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17 Feb 2011 17:22
When John Chase’s phone rings, he does not know whether he will be called to deal with a Somali pirate hijacking, a Latin American commercial kidnapping or an aid worker held hostage in Afghanistan.
An 18-year veteran of the largely London-based kidnap and ransom insurance industry, his job is to help his firm’s clients manage the business of hostage negotiation, literally bargaining for lives with suitcases of cash.
In some ways, it is a process that traders, litigators and shoppers are familiar with. It is all about finding the price range, talking down the seller’s expectations and closing a deal with kidnappers who can be as professionals as the negotiators.
“It’s not exactly haggling,” Chase told Reuters in the iconic glass and metal Lloyd’s of London building, centre of Britain’s insurance industry and home to his employer, risk advisory firm AKE.
“Everyone usually knows what the market price really is.
But that can take months—a long, awkward process in which negotiators like Chase must deal with traumatised families and worried employers, jumpy gunmen and interfering officials.
“You have extreme emotion and stress, particularly with families,” Chase says. “You have to manage that. Knowledge and experience is a comforting thing. But you learn every time. Things happen you couldn’t make up.”
The Canadian-born former intelligence officer is one of only a few dozen “K&R” specialists working for a handful of firms on behalf of insurance and reinsurance companies.
Most K&R consultants are ex-military, intelligence or law-enforcement but Chase says all that is needed is a cool head, ability to cut a deal and work in difficult circumstances.
Sometimes they go into the field to broker a deal, sometimes—particularly with piracy—they spend time in a client firm’s operations room, managing negotiations from there.
The insurance sector began writing specific K&R policies in the late 1970s. Buyers now range from resource to media firms, aid groups and, increasingly, shipping companies wanting protection against growing Somali piracy.
Ransom safer than rescue
One insider estimates that it generates $500-million in premiums a year, with most recent growth in the marine sector.
As more ships have been hijacked, ransoms have grown and so have the procedures for negotiation. Ships’ captains may have a telephone number to call and prearranged codes to confirm the crew remain alive.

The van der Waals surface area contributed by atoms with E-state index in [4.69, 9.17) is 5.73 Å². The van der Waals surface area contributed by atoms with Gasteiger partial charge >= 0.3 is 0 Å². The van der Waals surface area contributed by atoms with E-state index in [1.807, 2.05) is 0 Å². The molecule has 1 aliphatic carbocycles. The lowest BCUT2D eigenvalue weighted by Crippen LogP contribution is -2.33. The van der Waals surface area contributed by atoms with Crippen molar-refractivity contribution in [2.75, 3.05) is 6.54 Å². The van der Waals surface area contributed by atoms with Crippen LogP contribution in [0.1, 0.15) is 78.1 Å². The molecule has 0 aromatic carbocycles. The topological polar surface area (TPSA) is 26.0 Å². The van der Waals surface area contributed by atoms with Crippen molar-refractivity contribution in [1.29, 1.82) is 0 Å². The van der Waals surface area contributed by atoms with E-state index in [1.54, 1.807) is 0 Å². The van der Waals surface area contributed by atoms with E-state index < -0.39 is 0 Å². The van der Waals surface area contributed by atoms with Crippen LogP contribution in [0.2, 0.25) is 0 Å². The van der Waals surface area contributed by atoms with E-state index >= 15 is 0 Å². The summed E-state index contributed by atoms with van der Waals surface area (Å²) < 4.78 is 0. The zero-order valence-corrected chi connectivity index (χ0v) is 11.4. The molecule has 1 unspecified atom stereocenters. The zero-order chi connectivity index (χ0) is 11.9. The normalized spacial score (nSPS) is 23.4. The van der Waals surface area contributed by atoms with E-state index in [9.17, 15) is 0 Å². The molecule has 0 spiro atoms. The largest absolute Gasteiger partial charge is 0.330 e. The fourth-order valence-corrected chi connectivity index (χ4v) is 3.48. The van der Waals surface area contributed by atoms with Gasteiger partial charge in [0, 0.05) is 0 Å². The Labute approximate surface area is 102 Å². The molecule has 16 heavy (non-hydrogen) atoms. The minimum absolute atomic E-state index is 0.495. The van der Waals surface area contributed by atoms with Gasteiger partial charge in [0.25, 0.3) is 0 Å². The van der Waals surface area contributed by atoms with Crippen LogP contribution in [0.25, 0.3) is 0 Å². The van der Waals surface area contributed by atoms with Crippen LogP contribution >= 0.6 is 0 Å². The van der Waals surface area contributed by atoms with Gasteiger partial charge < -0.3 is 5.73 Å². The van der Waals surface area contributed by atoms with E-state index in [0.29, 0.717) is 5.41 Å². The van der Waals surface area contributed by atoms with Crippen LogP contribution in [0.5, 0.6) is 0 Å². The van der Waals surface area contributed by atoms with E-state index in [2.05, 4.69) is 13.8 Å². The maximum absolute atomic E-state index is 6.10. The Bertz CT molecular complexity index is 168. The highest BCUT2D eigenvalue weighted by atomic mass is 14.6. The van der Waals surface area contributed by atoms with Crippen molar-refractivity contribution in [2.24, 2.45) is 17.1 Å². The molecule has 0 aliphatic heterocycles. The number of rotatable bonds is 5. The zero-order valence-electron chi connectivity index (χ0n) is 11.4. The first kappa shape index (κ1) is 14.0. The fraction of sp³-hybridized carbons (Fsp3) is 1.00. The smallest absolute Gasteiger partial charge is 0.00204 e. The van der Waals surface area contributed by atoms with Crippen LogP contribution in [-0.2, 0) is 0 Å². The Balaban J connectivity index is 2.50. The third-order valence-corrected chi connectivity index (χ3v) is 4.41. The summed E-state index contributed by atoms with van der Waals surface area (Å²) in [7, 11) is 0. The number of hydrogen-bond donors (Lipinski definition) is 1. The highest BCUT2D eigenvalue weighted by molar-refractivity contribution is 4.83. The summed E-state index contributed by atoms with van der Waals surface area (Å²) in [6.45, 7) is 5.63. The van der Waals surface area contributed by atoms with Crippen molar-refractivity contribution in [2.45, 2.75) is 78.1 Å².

The method of ransom delivery is usually the same: waterproof containers of cash dropped by air into the water after a light aircraft has circled the ship while the hostages line up on deck to be counted by the K&R team.
But kidnap patterns change constantly. Mexico provides a growing caseload, while other one-time hotspots such as Colombia and Iraq appear in decline, at least temporarily. Meanwhile, there is always some work in Europe and North America.
Critics say paying ransoms perpetuates the kidnap industry. But holding hostages for ransom has been a tactic of governments, warlords and militants throughout history. K&R insiders say ultimately paying up is the most reliable way of getting someone back alive.
Chase says teams he has been involved with have only ever lost two hostages. They have got back hundreds alive.
One was a hostage in Latin America who was killed while trying to escape. Another was amongst dozens executed in Iraq in retaliation for the hanging of Saddam Hussein.
That contrasts with the much higher risks in the event of an attempted military rescue, with the danger of a hostage death sometimes estimated as high as 50%.
“As soon as people start shooting, it gets dangerous and unpredictable,” Chase says. “It is something you really want to avoid. There are just too many cases of it going wrong.”
Different national approaches
One such fatality was Scottish aid worker Linda Norgrove, taken hostage in Afghanistan last year and killed by a grenade thrown by United States special forces rescuers.
Different governments take different approaches to hostage-taking. The US, insiders say, tends to favour the military rescue option. European governments are more likely to pay up, although France increasingly takes a more aggressive approach, particularly with al Qaeda-linked abductions.
British officials condemn hostage-takers to a “long and boring wait”. They will not pay ransoms themselves but have largely not blocked others from doing so, except when payment would fund militancy or breach anti-terror laws.
Legal efforts to block ransoms to militants are a perennial problem for hostage negotiators, Chase says.
When authorities tell them ransom payment would be illegal, negotiators usually pull back for 24 hours. “Then we go back to the authorities and tell them ... they are endangering the hostages’ lives,” he says. “Without exception, they end up allowing us to continue.”
Very occasionally, he says, negotiators find themselves facing kidnappers who have no interest in cash. But even for those with a political agenda, kidnapping is primarily a revenue generation tool.—Reuters
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